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Posts Tagged ‘made in the usa’

Alright first off: I’m back. At least, I’m trying. The day job, she’s been keeping me real busy as of late. So that’s that. Moving on…

I recently got an email from a gentleman named Derek Shaw from Waskerd inquiring about whether I might want to get my mitts on one of his handcrafted card cases in exchange for posting up my thoughts on it for all the Interweb to see. I’m normally a wallet guy, but he caught me at a good time. Thoughts of paring down the back pocket arsenal had already been kicking around my head, and I was looking to try something new. So I took him up on the offer, and ordered up a Studio 2-pocket card case in a rich, rusty hue dubbed “Hereford Red.”


I’ve been using it for a little more than a month, and have been holding off on posting until I put it through a little abuse. Well, abuse it’s taken, and I can honestly say this thing’s a great pickup. The leather is soft but sturdy, the design minimal but functional, and it feels like it’s going to last for ages. There’s a whole range of options available over at the Waskerd site, ranging from the slim to the don’t-fuck-with-me style hefty. He’s even got one, the Broadsheet, designed specifically for use with a topcoat.  I’d recommend any, though with the note that if you opt for the seriously beefy ones, you should be ready for a sincerely thick hunk of leather in your pocket.

Oh, and did I mention that when dude says handcrafted, he means done entirely with hand tools and without the use of electricity? Sounds exhausting, but still pretty awesome.

If you’re at all like me, you’ve put off almost all of your holiday shopping until now. And I’m just puttin’ it out there, but this’d probably make a good present. Derek offers custom branded monograms, too, so you can get all personalized with it.

Many thanks to Derek, and hopefully it’ll be a whole lot less than seven months before my next post.

—Jonathan

Waskerd urban tour photos by me.

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This is a great option for anyone who’s looking for a ring belt. Or, really, just a good belt in general.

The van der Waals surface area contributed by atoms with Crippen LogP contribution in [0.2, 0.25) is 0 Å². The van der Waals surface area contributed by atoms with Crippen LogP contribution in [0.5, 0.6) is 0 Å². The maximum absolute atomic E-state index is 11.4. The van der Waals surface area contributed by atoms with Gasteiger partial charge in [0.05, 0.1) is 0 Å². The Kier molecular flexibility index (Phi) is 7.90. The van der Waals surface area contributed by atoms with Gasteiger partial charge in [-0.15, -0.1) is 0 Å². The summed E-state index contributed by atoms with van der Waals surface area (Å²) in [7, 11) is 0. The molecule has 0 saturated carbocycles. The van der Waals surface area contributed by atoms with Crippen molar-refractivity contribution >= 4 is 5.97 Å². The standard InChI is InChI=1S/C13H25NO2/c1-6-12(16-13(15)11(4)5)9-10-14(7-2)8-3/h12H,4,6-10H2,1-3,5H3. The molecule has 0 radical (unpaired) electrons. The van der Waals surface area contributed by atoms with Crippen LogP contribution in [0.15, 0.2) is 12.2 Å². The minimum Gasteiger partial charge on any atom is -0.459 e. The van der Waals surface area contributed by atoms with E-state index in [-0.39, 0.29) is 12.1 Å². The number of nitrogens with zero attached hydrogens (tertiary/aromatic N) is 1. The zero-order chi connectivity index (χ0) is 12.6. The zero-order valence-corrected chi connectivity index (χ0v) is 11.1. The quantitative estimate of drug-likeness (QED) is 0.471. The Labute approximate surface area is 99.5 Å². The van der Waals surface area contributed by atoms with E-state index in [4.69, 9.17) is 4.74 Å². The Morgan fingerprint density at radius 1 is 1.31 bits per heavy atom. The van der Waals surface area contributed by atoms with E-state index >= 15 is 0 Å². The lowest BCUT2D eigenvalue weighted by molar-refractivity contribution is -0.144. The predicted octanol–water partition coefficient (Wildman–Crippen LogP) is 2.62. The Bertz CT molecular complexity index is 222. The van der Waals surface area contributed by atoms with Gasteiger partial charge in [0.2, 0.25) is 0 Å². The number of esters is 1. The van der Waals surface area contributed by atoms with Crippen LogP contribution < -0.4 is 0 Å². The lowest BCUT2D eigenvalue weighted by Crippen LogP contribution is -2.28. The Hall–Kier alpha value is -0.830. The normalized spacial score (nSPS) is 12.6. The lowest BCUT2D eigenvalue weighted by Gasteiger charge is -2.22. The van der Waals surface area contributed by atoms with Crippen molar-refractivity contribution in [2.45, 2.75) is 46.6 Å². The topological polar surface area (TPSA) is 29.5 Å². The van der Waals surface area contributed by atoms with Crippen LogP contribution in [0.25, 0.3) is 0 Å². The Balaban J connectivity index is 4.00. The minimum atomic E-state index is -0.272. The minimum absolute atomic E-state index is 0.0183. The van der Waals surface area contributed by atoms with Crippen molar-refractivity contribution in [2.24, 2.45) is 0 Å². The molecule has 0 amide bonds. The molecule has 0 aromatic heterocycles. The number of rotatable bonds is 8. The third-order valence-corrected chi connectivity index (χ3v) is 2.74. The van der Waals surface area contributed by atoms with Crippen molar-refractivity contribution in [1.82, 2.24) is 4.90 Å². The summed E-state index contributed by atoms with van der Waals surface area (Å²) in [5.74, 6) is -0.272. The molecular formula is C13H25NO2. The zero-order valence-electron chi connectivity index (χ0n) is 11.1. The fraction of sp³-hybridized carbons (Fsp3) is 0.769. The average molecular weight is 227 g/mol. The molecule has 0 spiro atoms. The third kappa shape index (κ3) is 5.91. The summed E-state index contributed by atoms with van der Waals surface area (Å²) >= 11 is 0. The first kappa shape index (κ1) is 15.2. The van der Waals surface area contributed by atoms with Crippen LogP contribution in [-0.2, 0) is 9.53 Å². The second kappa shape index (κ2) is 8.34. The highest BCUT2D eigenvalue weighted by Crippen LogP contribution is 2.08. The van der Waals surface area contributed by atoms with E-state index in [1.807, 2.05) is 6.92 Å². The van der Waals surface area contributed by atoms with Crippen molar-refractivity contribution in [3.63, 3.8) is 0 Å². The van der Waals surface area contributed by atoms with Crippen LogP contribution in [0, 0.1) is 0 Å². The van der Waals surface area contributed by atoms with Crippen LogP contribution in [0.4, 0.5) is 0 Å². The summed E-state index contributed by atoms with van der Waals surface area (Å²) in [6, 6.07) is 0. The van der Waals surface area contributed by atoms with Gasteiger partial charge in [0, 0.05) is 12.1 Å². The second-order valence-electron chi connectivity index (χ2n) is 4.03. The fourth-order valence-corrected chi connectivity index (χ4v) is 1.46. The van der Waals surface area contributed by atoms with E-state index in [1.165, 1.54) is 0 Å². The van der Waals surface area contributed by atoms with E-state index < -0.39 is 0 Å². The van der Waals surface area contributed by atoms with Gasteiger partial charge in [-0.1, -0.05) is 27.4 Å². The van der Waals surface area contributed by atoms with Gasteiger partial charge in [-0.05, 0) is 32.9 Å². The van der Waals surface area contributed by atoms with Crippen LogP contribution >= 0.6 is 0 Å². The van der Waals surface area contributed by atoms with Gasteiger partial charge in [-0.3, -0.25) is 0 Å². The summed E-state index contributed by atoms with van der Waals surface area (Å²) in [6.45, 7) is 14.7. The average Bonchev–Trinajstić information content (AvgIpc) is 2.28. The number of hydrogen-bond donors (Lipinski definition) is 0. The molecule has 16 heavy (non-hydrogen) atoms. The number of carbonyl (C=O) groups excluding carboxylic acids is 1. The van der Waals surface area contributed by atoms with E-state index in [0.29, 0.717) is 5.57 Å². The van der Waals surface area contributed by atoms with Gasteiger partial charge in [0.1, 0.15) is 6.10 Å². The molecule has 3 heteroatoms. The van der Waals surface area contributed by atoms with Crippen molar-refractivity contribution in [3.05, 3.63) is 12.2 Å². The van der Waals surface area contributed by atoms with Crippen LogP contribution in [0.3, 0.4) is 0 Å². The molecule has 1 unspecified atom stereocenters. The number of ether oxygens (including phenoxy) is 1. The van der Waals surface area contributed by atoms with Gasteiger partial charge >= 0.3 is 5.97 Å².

I haven’t had hands-on experience with the belts themselves, but I have dealt with the webbing before. It serves as the straps on my Archival tote bag (an Xmas gift from my lovely lady), and let me tell you: This stuff is no joke. It’s British military-spec, and it’s tough as nails. Luckily, despite its general fortitude, it’s not uncomfortable to deal with—the hand is great, and it’s actually quite pliable. It also softens up with use, but doesn’t lose its general feeling of “don’t fuck with me” sturdiness. Not bad.

Top it off with solid brass rings, a Horween leather tab, a versatile 1″ width, and Archival Clothing’s signature bar-tack (in either red or tan), and you’ve got yourself a damn fine specimen.

I’m going to pick up the tan and the navy—both with the red bar-tack—once the navy comes back in stock in my size (Medium). That will hopefully be around mid-July, according to the fine folks at Archival.

If you’re interested in securing something now, though, just head over to Archival’s online shop (unless you’re looking for the navy/red or the tan/tan version in Medium).

Oh, and did I mention these are all made in the States (Springfield, Oregon), and cost a mere $24 a pop? No? Well…they are, and they do.

Get on it.

—Jonathan

(Images courtesy of Archival Clothing)

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These hit the MAKR online store recently. The Utility Bag is shown in the first shot, and the Flap Rucksack in the second. Both models look fantastic. Made with heavy cotton duck and Horween leather (brown Latigo on the natural versions, black Manitoba on the black), and topped off with YKK Excella zippers. Everything is designed and produced in the USA.

I think the Utility Bag would be my personal choice for the day-to-day. I’m especially fond of the fact that you can carry it three different ways: by hand (tote handles), shoulder/cross-body (large strap), and as a backpack. The final method requires only a simple reconfiguration of the strap, as shown here:

It’s not a method I’d use regularly, in all likelihood. But on those days where the bag is just too damn heavy for comfort, something like this would come in very handy.

The really tough question, then, is whether to go for black or natural canvas? Both are great, so that one isn’t getting answered immediately. Though right off the bat, I’ll admit I’m leaning towards the natural version…

A few more detail shots of both models are below, plus prices. Click the text for each model to hop over to MAKR and grab one for yourself.